6.0L Power Stroke Problems, Part 4: VGT
Even if you’ve addressed the 6.0L Power Stroke’s propensity to develop a clogged oil cooler, meticulously maintained the EGR system and added head studs in place of the factory torque-to-yield head bolts, you may still end up with a truck that suffers from poor drivability. Why? The variable geometry turbocharger is known to “stick” (i.e. the inner workings on the drive side of the turbo seize up), which means it can no longer function properly. In most cases, a sticking turbo issue can be fixed without replacing the turbo (a cost of roughly $750), but until you remove the VGT from the engine, pull the turbo apart and treat it to a thorough cleaning, the problem won’t go away.
Below, we’ll spotlight the primary causes of VGT seizure. Then we’ll walk you through some common remedies for this highly common problem.
The Garrett GT3782VA aboard the 6.0L Power Stroke is an impressive piece of engineering when it’s functioning properly. This same turbocharger was found on all ’03-’07 6.0L engines, albeit it with a few subtle differences, namely between early and late turbos. The early, ’03 model turbocharger differs from ’04-’07 models due to different mounting bolt locations and also the fact that is came with a 10-blade turbine wheel—making for arguably the loudest VGT ever offered on a factory diesel pickup. The later version of the GT3782VA came with a quieter, 13-blade turbine. Either version, early or late, featured a 58mm compressor wheel.
Vanes: The Magic Behind VGT
While the GT3782VA’s compressor (intake) side is no different from a conventional turbocharger, the turbine (exhaust) side is notably different. A conventional turbine wheel is present within the turbine housing, but turbine vanes, which can be moved to effectively alter exhaust flow across the turbine wheel, reside inside the housing. This variable geometry technology allows it to act as a much smaller turbocharger at low engine speed (for quick response) and a larger turbo at higher engine speeds (for top-end power). Its transient response is night-and-day different from what a fixed geometry turbo offers as well.
The unison ring (the slotted steel circle shown above) moves all turbine vanes in a uniform manner when prompted. However, in trucks that see a lot of steady-state driving, excessive idle time or that sit for extended periods, the unison ring isn’t as active as it needs to be and corrosion, rust and carbon buildup occurs. This buildup shrinks the clearances between the unison ring and the turbine housing. Eventually, the unison ring will begin to stick and even seize up, thereby leaving the turbine vanes in one set position. Depending on what position the vanes are stuck in when they cease to function, you’re either left with a truck that’s very responsive down low but a dog up top, or extremely laggy at low rpm but a strong runner in the higher rev range.
Believe it or not, disassembly and an extensive cleaning of the turbine side of the GT3782VA can solve the unison ring’s sticking issues. But in addition to breaking out the die-grinder and Scotch-Brite pad and cleaning all contact surfaces, careful inspection of the unison ring and variable vanes should take place. The vanes should be cleaned individually by hand using a penetrating lubricant and a mild grit sand paper or Scotch-Brite pad with low abrasiveness. The unison ring may need to be replaced and often is, simply for the reason of starting fresh (they retail for less than $200). During the cleaning process, many independent shops will add extra clearance for the unison ring to accommodate the inevitable buildup of rust or carbon. High-temperature anti-seize should also be added to all contact points on the unison ring, vanes and the vane control arm pin.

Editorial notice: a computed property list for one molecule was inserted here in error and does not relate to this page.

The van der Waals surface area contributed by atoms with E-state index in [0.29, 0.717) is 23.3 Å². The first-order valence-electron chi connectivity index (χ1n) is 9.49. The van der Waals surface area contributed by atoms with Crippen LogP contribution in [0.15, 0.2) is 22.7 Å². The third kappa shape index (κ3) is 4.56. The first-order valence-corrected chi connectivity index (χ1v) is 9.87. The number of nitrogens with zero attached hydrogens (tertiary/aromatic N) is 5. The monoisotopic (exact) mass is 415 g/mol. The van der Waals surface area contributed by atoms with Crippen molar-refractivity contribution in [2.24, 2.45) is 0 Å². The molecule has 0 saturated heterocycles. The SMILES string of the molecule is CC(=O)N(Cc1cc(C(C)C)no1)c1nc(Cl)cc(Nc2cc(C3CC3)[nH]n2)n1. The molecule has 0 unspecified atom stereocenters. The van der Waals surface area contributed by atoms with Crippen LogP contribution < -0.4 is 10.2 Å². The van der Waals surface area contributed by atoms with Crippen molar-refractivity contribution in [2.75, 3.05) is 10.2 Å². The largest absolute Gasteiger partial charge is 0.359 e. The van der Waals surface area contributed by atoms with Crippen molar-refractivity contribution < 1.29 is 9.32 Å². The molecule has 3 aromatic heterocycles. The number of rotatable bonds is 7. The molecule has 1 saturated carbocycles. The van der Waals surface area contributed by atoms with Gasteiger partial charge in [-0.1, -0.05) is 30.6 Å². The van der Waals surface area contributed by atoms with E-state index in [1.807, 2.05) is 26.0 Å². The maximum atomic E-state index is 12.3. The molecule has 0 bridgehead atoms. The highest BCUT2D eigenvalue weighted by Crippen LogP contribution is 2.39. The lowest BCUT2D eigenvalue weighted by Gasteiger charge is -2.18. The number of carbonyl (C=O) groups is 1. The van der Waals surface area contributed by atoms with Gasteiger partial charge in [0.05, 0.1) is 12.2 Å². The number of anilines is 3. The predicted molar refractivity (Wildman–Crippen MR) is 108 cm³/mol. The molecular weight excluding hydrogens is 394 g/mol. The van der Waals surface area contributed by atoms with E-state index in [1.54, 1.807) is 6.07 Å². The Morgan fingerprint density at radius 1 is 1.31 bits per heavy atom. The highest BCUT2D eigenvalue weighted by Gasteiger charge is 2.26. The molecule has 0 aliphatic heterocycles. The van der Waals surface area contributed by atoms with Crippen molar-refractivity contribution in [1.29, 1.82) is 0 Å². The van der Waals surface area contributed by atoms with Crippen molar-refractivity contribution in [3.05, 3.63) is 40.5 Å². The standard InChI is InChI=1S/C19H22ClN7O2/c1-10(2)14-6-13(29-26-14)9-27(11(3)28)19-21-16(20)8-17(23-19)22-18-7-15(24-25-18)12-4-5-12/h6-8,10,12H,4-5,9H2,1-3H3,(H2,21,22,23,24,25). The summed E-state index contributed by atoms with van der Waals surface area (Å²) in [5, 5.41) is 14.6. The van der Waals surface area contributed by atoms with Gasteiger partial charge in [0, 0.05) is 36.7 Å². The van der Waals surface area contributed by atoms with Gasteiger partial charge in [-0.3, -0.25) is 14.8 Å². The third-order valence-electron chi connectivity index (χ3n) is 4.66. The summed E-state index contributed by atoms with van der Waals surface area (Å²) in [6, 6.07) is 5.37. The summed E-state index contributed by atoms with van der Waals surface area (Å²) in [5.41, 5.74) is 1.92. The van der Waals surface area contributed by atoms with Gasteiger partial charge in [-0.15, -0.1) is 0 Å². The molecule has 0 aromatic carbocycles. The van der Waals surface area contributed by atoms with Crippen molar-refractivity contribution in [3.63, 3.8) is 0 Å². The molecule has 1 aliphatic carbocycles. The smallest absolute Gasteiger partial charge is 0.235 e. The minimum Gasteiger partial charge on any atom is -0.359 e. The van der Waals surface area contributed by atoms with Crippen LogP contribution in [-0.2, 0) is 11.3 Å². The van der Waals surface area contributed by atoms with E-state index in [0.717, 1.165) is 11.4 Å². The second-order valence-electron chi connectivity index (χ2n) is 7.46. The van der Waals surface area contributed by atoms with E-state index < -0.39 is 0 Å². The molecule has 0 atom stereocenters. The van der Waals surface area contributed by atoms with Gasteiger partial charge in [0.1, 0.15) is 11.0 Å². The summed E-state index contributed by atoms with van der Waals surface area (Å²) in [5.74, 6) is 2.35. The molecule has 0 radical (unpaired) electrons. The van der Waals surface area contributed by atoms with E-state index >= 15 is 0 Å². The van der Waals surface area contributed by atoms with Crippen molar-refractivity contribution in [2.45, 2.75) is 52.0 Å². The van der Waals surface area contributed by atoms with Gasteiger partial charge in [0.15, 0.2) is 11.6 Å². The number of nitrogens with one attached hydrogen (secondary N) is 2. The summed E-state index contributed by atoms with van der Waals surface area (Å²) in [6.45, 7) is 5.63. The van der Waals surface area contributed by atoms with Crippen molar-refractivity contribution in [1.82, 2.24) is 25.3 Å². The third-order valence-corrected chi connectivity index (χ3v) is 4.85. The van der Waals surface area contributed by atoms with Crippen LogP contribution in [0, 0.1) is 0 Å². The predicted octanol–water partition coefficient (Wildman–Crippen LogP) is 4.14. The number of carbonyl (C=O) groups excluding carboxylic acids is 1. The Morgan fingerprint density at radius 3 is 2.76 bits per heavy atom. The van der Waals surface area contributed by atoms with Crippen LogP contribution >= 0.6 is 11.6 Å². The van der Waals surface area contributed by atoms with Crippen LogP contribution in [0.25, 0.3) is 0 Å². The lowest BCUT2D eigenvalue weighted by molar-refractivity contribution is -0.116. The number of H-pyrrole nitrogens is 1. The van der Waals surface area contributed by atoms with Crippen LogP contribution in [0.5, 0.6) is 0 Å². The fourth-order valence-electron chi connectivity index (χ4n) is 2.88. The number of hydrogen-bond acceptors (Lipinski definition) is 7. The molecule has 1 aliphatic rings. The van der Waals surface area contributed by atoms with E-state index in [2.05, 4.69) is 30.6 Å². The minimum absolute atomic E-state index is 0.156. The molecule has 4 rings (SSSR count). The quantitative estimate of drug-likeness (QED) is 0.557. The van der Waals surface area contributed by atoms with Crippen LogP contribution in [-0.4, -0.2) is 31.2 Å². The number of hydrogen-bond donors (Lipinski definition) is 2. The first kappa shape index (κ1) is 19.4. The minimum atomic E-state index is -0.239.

Unison Ring Upgrades
It won’t keep the turbine housing from rusting or carbon and soot buildup from occurring, but a stainless steel unison ring will resist corrosion and provide a much longer service life. Knowing this, the stainless steel unison ring from the GT3788VA (the turbo used on the LLY and LBZ Duramax) is employed in a lot of GT3782VA overhauls. Aftermarket unison rings—such as the version shown above, cut from a billet of high-quality stainless steel and available from KC Turbos—are also known to be a solid upgrade. For $159, it’s good insurance against a factory unison ring that may eventually crack or that has a worn control arm slot.
The Ultimate Fix: Fixed Geometry Turbo Swap
Though the aforementioned cleaning, wider tolerances and anti-seize methods will likely ensure your VGT doesn’t stick again in the future, there is an end-all, be-all fix for this type of turbo failure: a fixed geometry turbocharger. It’s definitely not the most affordable path to go, but a fixed geometry turbo (such as a BorgWarner S300) is simpler and more durable in virtually every way as compared to the GT3782VA. There is no unison ring, no vanes and no electronic solenoid associated with a fixed geometry turbo. The downside with making the switch (other than cost) is that some low-end torque is sacrificed due to a fixed geometry turbo lacking the quick responsiveness of a variable geometry unit.
Plugged EBP Sensor
Before you confirm your stuck vane diagnosis, always check the exhaust back pressure (EBP) sensor. If the line that spans between the EBP sensor and the driver side exhaust manifold clogs with soot, inaccurate readings will be received by the truck’s PCM and the vanes will no longer function as normal. Given the very nature of its positioning, the EBP sensor line is prone to plugging up over time. It pays to clear the line out with compressed air on occasion to keep the EBP sensor happy and the turbo’s variable vane functionality on the up-and-up.
More From Driving Line
- If you thought we skipped over the 6.0L Power Stroke’s infamous head gasket issues, think again. Everything you need to know is in Part 3.